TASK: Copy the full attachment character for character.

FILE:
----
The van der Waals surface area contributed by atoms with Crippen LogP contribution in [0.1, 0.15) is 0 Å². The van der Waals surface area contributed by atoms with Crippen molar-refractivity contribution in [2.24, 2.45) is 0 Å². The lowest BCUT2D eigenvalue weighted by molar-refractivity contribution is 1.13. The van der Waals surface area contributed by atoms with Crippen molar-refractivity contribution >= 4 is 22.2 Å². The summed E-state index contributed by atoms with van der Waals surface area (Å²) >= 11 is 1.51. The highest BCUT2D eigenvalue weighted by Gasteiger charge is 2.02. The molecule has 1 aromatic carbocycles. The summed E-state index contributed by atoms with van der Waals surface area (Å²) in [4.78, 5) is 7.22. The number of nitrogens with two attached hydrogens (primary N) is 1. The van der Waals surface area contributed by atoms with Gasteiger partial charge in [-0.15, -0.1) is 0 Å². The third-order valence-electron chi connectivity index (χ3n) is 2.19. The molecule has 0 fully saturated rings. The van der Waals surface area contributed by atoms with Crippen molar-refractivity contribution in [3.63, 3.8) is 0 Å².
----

The van der Waals surface area contributed by atoms with Crippen LogP contribution in [0.1, 0.15) is 0 Å². The van der Waals surface area contributed by atoms with Crippen molar-refractivity contribution in [2.24, 2.45) is 0 Å². The lowest BCUT2D eigenvalue weighted by molar-refractivity contribution is 1.13. The van der Waals surface area contributed by atoms with Crippen molar-refractivity contribution >= 4 is 22.2 Å². The summed E-state index contributed by atoms with van der Waals surface area (Å²) >= 11 is 1.51. The highest BCUT2D eigenvalue weighted by Gasteiger charge is 2.02. The molecule has 1 aromatic carbocycles. The summed E-state index contributed by atoms with van der Waals surface area (Å²) in [4.78, 5) is 7.22. The number of nitrogens with two attached hydrogens (primary N) is 1. The van der Waals surface area contributed by atoms with Gasteiger partial charge in [-0.15, -0.1) is 0 Å². The third-order valence-electron chi connectivity index (χ3n) is 2.19. The molecule has 0 fully saturated rings. The van der Waals surface area contributed by atoms with Crippen molar-refractivity contribution in [3.63, 3.8) is 0 Å².